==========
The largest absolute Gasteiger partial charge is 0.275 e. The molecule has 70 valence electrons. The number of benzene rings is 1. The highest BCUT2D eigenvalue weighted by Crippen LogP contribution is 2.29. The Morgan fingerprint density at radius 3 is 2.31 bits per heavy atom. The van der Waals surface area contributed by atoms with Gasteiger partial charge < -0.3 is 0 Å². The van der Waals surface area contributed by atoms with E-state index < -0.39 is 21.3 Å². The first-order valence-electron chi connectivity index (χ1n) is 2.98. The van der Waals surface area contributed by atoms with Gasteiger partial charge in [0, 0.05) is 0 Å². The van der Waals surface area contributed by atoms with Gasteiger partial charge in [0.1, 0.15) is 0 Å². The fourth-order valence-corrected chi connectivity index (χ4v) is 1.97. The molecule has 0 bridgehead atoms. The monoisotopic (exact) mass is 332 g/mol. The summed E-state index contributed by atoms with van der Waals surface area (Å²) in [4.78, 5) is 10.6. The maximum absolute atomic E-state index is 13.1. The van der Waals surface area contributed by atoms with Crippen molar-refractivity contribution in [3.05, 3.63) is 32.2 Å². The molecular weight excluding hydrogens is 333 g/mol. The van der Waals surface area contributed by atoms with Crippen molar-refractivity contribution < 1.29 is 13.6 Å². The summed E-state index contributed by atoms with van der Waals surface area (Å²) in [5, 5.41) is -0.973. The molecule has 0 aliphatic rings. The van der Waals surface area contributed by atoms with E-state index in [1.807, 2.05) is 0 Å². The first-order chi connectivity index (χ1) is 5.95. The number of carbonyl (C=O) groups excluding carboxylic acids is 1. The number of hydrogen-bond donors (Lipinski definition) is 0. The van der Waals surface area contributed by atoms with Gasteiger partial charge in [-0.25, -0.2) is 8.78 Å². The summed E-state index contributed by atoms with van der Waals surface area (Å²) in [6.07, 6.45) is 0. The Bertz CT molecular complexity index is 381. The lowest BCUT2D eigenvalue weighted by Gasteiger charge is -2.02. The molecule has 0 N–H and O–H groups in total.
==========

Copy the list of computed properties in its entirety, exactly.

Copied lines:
The largest absolute Gasteiger partial charge is 0.275 e. The molecule has 70 valence electrons. The number of benzene rings is 1. The highest BCUT2D eigenvalue weighted by Crippen LogP contribution is 2.29. The Morgan fingerprint density at radius 3 is 2.31 bits per heavy atom. The van der Waals surface area contributed by atoms with Gasteiger partial charge < -0.3 is 0 Å². The van der Waals surface area contributed by atoms with E-state index < -0.39 is 21.3 Å². The first-order valence-electron chi connectivity index (χ1n) is 2.98. The van der Waals surface area contributed by atoms with Gasteiger partial charge in [0, 0.05) is 0 Å². The van der Waals surface area contributed by atoms with Gasteiger partial charge in [0.1, 0.15) is 0 Å². The fourth-order valence-corrected chi connectivity index (χ4v) is 1.97. The molecule has 0 bridgehead atoms. The monoisotopic (exact) mass is 332 g/mol. The summed E-state index contributed by atoms with van der Waals surface area (Å²) in [4.78, 5) is 10.6. The maximum absolute atomic E-state index is 13.1. The van der Waals surface area contributed by atoms with Crippen molar-refractivity contribution in [3.05, 3.63) is 32.2 Å². The molecular weight excluding hydrogens is 333 g/mol. The van der Waals surface area contributed by atoms with Crippen molar-refractivity contribution < 1.29 is 13.6 Å². The summed E-state index contributed by atoms with van der Waals surface area (Å²) in [5, 5.41) is -0.973. The molecule has 0 aliphatic rings. The van der Waals surface area contributed by atoms with E-state index in [1.807, 2.05) is 0 Å². The first-order chi connectivity index (χ1) is 5.95. The number of carbonyl (C=O) groups excluding carboxylic acids is 1. The number of hydrogen-bond donors (Lipinski definition) is 0. The van der Waals surface area contributed by atoms with Gasteiger partial charge in [-0.25, -0.2) is 8.78 Å². The summed E-state index contributed by atoms with van der Waals surface area (Å²) in [6.07, 6.45) is 0. The Bertz CT molecular complexity index is 381. The lowest BCUT2D eigenvalue weighted by Gasteiger charge is -2.02. The molecule has 0 N–H and O–H groups in total.